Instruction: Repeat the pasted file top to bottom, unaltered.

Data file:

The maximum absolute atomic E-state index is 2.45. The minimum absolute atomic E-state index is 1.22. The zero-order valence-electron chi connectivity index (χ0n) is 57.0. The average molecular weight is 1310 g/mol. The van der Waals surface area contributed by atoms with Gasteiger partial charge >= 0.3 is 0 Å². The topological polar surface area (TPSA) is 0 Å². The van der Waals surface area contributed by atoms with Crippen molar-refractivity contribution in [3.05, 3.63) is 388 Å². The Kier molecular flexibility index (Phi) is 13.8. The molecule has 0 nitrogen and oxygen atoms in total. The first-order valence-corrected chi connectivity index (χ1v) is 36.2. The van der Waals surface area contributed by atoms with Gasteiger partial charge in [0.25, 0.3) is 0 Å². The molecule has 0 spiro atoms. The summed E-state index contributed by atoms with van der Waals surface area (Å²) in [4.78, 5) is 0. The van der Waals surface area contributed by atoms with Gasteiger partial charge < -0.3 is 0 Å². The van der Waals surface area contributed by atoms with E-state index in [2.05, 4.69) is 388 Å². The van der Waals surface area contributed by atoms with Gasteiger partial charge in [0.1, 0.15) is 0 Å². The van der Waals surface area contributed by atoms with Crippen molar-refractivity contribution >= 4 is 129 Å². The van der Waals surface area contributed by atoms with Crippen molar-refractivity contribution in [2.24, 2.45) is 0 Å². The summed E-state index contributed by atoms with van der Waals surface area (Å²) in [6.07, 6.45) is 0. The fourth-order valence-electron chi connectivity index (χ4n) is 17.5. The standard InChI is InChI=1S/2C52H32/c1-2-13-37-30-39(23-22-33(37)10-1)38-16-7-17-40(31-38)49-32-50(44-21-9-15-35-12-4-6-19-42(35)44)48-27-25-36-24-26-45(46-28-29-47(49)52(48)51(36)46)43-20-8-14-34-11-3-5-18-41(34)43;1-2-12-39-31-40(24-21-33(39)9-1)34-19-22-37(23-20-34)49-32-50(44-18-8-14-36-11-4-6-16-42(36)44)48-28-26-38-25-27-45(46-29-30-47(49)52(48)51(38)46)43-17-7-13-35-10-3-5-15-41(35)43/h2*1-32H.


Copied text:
The maximum absolute atomic E-state index is 2.45. The minimum absolute atomic E-state index is 1.22. The zero-order valence-electron chi connectivity index (χ0n) is 57.0. The average molecular weight is 1310 g/mol. The van der Waals surface area contributed by atoms with Gasteiger partial charge >= 0.3 is 0 Å². The topological polar surface area (TPSA) is 0 Å². The van der Waals surface area contributed by atoms with Crippen molar-refractivity contribution in [3.05, 3.63) is 388 Å². The Kier molecular flexibility index (Phi) is 13.8. The molecule has 0 nitrogen and oxygen atoms in total. The first-order valence-corrected chi connectivity index (χ1v) is 36.2. The van der Waals surface area contributed by atoms with Gasteiger partial charge in [0.25, 0.3) is 0 Å². The molecule has 0 spiro atoms. The summed E-state index contributed by atoms with van der Waals surface area (Å²) in [4.78, 5) is 0. The van der Waals surface area contributed by atoms with Gasteiger partial charge < -0.3 is 0 Å². The van der Waals surface area contributed by atoms with E-state index in [2.05, 4.69) is 388 Å². The van der Waals surface area contributed by atoms with Gasteiger partial charge in [0.1, 0.15) is 0 Å². The van der Waals surface area contributed by atoms with Crippen molar-refractivity contribution >= 4 is 129 Å². The van der Waals surface area contributed by atoms with Crippen molar-refractivity contribution in [2.24, 2.45) is 0 Å². The summed E-state index contributed by atoms with van der Waals surface area (Å²) in [6.07, 6.45) is 0. The fourth-order valence-electron chi connectivity index (χ4n) is 17.5. The standard InChI is InChI=1S/2C52H32/c1-2-13-37-30-39(23-22-33(37)10-1)38-16-7-17-40(31-38)49-32-50(44-21-9-15-35-12-4-6-19-42(35)44)48-27-25-36-24-26-45(46-28-29-47(49)52(48)51(36)46)43-20-8-14-34-11-3-5-18-41(34)43;1-2-12-39-31-40(24-21-33(39)9-1)34-19-22-37(23-20-34)49-32-50(44-18-8-14-36-11-4-6-16-42(36)44)48-28-26-38-25-27-45(46-29-30-47(49)52(48)51(38)46)43-17-7-13-35-10-3-5-15-41(35)43/h2*1-32H.